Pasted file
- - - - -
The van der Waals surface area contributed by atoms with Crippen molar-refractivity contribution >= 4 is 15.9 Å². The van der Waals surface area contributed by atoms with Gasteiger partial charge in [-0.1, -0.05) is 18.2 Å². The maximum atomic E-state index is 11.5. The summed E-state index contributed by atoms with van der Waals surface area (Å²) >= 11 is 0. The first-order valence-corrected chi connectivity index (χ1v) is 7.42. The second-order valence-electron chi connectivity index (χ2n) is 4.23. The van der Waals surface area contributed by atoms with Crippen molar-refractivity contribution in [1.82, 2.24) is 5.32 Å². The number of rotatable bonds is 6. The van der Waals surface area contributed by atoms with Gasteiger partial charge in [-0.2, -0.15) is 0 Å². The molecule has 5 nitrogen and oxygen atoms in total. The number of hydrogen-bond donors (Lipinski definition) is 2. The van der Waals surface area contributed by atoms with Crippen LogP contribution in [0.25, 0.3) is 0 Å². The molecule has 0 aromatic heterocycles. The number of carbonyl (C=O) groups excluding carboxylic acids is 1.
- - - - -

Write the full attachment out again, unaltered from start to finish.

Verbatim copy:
The van der Waals surface area contributed by atoms with Crippen molar-refractivity contribution >= 4 is 15.9 Å². The van der Waals surface area contributed by atoms with Gasteiger partial charge in [-0.1, -0.05) is 18.2 Å². The maximum atomic E-state index is 11.5. The summed E-state index contributed by atoms with van der Waals surface area (Å²) >= 11 is 0. The first-order valence-corrected chi connectivity index (χ1v) is 7.42. The second-order valence-electron chi connectivity index (χ2n) is 4.23. The van der Waals surface area contributed by atoms with Crippen molar-refractivity contribution in [1.82, 2.24) is 5.32 Å². The number of rotatable bonds is 6. The van der Waals surface area contributed by atoms with Gasteiger partial charge in [-0.2, -0.15) is 0 Å². The molecule has 5 nitrogen and oxygen atoms in total. The number of hydrogen-bond donors (Lipinski definition) is 2. The van der Waals surface area contributed by atoms with Crippen LogP contribution in [0.25, 0.3) is 0 Å². The molecule has 0 aromatic heterocycles. The number of carbonyl (C=O) groups excluding carboxylic acids is 1.